This is continued from our previous blog post on June 10th.
4. If the equity selections provide investment returns that will allow you to take profits and replenish the Cash Wedge, it may make sense to renew the GICs or bonds. The objective is to maintain a multiple of income payments within the Cash Wedge by taking profits where and when appropriate from the other investments within the portfolio. You want to maintain it but not have too much money in this form.
5. Any profits realized that do not need to be used to restore the Cash Wedge can be used to acquire additional units or positions in the investments that are flat or negative. If you have proper diversification in your investments, you should expect to have one or more of your asset classes/investments in a flat or negative position when your account is being reviewed. They should not all be performing in the same way at the same time. This is a sell-high, buy-low process that will likely result in higher returns over time. In addition, it will allow the portfolio to experience a lower degree of volatility. I’m not suggesting that you simply divest of good investments, but that you have a process through which you take profits and maintain them. It is important to note that all of this is done with an eye to maintaining the appropriate asset mix that was established at the outset.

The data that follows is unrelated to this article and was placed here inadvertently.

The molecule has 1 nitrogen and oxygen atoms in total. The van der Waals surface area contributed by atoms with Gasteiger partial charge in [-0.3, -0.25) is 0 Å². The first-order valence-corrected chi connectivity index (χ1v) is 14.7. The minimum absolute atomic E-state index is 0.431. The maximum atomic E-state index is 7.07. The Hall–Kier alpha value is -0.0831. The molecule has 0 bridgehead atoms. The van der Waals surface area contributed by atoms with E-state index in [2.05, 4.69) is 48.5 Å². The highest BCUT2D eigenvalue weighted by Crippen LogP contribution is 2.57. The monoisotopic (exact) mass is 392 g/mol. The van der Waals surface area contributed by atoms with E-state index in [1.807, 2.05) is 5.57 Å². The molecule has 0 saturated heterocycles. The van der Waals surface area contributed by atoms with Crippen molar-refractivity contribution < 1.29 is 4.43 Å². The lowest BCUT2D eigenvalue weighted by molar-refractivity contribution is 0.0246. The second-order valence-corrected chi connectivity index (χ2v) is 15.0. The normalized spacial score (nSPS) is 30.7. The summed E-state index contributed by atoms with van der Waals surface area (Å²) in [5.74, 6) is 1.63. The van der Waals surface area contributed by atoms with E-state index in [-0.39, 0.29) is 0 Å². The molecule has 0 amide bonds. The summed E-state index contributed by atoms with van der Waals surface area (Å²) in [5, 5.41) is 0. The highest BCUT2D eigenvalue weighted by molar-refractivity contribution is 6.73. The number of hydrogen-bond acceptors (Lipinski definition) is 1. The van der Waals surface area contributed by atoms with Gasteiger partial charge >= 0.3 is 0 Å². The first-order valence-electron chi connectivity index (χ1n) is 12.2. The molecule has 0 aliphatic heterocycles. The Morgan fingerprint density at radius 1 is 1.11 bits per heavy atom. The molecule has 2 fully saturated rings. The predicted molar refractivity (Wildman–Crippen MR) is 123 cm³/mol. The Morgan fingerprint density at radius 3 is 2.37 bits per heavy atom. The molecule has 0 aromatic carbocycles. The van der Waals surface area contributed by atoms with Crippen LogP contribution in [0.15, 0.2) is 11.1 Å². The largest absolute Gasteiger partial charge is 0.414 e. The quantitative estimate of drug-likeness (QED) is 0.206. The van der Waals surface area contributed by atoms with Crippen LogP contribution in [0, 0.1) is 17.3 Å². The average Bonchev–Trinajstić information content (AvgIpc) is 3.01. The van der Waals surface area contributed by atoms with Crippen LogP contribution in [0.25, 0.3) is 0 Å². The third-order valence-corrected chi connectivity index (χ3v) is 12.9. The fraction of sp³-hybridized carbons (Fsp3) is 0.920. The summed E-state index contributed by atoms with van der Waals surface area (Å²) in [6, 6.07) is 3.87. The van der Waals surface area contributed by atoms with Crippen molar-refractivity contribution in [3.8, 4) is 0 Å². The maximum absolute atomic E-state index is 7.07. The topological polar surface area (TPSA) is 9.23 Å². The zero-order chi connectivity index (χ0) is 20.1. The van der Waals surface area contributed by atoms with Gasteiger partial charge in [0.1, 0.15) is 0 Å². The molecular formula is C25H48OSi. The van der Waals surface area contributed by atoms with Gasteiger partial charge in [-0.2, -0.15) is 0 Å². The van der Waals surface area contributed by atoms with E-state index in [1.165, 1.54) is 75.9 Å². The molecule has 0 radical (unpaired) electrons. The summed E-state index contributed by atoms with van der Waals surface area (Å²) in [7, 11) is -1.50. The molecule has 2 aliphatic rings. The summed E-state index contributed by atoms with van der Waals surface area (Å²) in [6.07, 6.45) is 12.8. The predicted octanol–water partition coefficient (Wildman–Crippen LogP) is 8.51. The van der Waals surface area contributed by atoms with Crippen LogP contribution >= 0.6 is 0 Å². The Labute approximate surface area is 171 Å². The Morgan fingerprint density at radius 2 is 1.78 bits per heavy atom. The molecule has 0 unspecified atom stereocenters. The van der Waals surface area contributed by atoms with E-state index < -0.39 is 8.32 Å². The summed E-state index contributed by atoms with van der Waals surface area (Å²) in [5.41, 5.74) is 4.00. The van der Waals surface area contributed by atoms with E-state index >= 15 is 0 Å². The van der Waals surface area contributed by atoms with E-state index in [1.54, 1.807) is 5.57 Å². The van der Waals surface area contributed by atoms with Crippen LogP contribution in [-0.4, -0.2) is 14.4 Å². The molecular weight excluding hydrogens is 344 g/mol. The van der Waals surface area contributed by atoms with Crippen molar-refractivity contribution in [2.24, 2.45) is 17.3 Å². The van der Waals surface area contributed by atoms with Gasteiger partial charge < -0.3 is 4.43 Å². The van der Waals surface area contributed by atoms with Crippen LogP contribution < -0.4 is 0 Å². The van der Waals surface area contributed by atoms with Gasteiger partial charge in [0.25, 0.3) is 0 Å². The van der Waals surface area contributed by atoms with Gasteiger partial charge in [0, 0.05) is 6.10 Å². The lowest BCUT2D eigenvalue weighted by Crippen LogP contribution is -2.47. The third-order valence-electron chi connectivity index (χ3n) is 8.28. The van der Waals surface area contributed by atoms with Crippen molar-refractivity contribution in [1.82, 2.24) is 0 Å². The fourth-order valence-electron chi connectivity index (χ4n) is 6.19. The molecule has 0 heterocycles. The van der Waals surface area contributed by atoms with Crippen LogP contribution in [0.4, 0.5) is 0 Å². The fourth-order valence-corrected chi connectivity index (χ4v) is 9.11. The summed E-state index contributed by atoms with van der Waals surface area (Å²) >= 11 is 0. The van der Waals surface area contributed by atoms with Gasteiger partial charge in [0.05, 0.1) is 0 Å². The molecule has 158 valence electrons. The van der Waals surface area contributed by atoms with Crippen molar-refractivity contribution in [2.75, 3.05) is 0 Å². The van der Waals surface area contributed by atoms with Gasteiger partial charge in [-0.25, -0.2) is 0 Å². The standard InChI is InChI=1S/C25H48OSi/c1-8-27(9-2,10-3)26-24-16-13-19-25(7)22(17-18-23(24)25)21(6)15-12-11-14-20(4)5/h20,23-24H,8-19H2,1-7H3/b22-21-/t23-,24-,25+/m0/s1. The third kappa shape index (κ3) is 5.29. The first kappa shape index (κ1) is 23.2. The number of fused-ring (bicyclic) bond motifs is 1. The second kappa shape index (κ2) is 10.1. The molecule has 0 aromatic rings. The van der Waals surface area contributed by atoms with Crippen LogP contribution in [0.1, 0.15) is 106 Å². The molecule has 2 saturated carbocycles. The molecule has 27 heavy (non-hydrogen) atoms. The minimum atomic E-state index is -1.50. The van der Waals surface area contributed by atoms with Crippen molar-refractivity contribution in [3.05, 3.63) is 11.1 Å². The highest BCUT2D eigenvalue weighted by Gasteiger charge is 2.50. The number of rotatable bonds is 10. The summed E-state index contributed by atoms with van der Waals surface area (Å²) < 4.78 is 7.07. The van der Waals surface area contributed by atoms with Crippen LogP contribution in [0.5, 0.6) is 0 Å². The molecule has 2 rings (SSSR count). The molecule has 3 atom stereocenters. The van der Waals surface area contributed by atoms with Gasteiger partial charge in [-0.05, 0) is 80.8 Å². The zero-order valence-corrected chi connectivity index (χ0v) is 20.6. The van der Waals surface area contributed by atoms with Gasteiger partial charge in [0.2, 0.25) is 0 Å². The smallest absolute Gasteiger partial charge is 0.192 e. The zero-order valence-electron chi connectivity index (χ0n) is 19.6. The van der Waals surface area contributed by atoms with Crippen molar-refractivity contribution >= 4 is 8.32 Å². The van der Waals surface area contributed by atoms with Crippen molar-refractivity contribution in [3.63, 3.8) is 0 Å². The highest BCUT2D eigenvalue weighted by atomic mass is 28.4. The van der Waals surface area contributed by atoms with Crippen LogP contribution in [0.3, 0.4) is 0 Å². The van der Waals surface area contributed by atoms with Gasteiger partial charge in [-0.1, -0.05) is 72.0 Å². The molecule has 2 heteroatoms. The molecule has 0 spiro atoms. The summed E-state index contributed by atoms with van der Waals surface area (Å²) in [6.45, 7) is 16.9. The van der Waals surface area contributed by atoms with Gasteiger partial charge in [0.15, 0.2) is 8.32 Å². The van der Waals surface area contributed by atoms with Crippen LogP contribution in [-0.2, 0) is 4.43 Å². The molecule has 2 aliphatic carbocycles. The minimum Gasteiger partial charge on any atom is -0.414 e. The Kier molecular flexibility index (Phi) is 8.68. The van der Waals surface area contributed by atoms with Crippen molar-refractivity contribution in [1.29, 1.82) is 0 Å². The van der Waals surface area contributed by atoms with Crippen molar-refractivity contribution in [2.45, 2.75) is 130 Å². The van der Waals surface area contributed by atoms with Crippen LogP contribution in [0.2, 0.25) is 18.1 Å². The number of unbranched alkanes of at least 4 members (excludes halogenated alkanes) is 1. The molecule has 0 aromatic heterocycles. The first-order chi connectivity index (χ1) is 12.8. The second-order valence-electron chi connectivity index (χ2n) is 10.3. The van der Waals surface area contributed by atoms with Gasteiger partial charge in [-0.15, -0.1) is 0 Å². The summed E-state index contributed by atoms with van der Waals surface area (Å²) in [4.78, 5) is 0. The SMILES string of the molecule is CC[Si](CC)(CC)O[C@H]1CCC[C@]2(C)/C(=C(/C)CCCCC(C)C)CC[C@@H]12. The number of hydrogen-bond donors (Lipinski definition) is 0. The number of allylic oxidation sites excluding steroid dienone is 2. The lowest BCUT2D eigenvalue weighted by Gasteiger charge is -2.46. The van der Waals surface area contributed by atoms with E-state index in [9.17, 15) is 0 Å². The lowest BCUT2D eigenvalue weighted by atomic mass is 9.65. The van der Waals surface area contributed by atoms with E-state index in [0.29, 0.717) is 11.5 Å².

6. This process also affords you the opportunity to be selective in terms of which specific investments you use to create income.
These are all planning efficiencies that I will address and that you will see listed in the “Investment Considerations for Your Withdrawal Portfolio” section in Part 3 of this blog post.
Check back on June 30 for the continuing story of the Cash Wedge!